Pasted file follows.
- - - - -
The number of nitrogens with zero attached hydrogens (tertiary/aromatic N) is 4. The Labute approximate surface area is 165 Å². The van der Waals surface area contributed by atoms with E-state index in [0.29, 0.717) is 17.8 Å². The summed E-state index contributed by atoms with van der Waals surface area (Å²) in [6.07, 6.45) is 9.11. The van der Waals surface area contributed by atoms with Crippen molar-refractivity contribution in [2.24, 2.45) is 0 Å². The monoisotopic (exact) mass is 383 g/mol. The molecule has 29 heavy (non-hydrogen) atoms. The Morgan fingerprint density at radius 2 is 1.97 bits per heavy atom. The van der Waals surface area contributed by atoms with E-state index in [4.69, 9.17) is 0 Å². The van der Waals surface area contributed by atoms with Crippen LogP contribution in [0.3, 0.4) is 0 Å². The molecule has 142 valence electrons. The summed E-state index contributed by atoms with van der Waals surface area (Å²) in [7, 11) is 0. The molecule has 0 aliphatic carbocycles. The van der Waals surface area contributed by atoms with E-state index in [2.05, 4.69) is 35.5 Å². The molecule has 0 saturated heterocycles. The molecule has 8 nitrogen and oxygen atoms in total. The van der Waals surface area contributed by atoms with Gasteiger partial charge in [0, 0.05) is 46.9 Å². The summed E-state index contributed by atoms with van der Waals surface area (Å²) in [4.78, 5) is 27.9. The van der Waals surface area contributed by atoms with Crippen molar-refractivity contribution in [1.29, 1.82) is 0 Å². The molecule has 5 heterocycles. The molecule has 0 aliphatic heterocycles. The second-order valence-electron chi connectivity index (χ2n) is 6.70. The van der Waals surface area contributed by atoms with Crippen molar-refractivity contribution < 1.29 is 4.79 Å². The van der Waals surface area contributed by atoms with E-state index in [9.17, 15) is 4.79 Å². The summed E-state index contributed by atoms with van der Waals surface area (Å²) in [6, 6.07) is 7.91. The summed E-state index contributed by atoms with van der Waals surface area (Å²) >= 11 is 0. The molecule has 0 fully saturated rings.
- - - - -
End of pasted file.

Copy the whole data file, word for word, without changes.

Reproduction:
The number of nitrogens with zero attached hydrogens (tertiary/aromatic N) is 4. The Labute approximate surface area is 165 Å². The van der Waals surface area contributed by atoms with E-state index in [0.29, 0.717) is 17.8 Å². The summed E-state index contributed by atoms with van der Waals surface area (Å²) in [6.07, 6.45) is 9.11. The van der Waals surface area contributed by atoms with Crippen molar-refractivity contribution in [2.24, 2.45) is 0 Å². The monoisotopic (exact) mass is 383 g/mol. The molecule has 29 heavy (non-hydrogen) atoms. The Morgan fingerprint density at radius 2 is 1.97 bits per heavy atom. The van der Waals surface area contributed by atoms with E-state index in [4.69, 9.17) is 0 Å². The van der Waals surface area contributed by atoms with Crippen LogP contribution in [0.3, 0.4) is 0 Å². The molecule has 142 valence electrons. The summed E-state index contributed by atoms with van der Waals surface area (Å²) in [7, 11) is 0. The molecule has 0 aliphatic carbocycles. The van der Waals surface area contributed by atoms with E-state index in [2.05, 4.69) is 35.5 Å². The molecule has 0 saturated heterocycles. The molecule has 8 nitrogen and oxygen atoms in total. The van der Waals surface area contributed by atoms with Gasteiger partial charge in [0, 0.05) is 46.9 Å². The summed E-state index contributed by atoms with van der Waals surface area (Å²) in [4.78, 5) is 27.9. The van der Waals surface area contributed by atoms with Crippen molar-refractivity contribution in [1.29, 1.82) is 0 Å². The molecule has 5 heterocycles. The molecule has 0 aliphatic heterocycles. The second-order valence-electron chi connectivity index (χ2n) is 6.70. The van der Waals surface area contributed by atoms with Crippen molar-refractivity contribution < 1.29 is 4.79 Å². The van der Waals surface area contributed by atoms with E-state index in [9.17, 15) is 4.79 Å². The summed E-state index contributed by atoms with van der Waals surface area (Å²) in [6, 6.07) is 7.91. The summed E-state index contributed by atoms with van der Waals surface area (Å²) >= 11 is 0. The molecule has 0 fully saturated rings.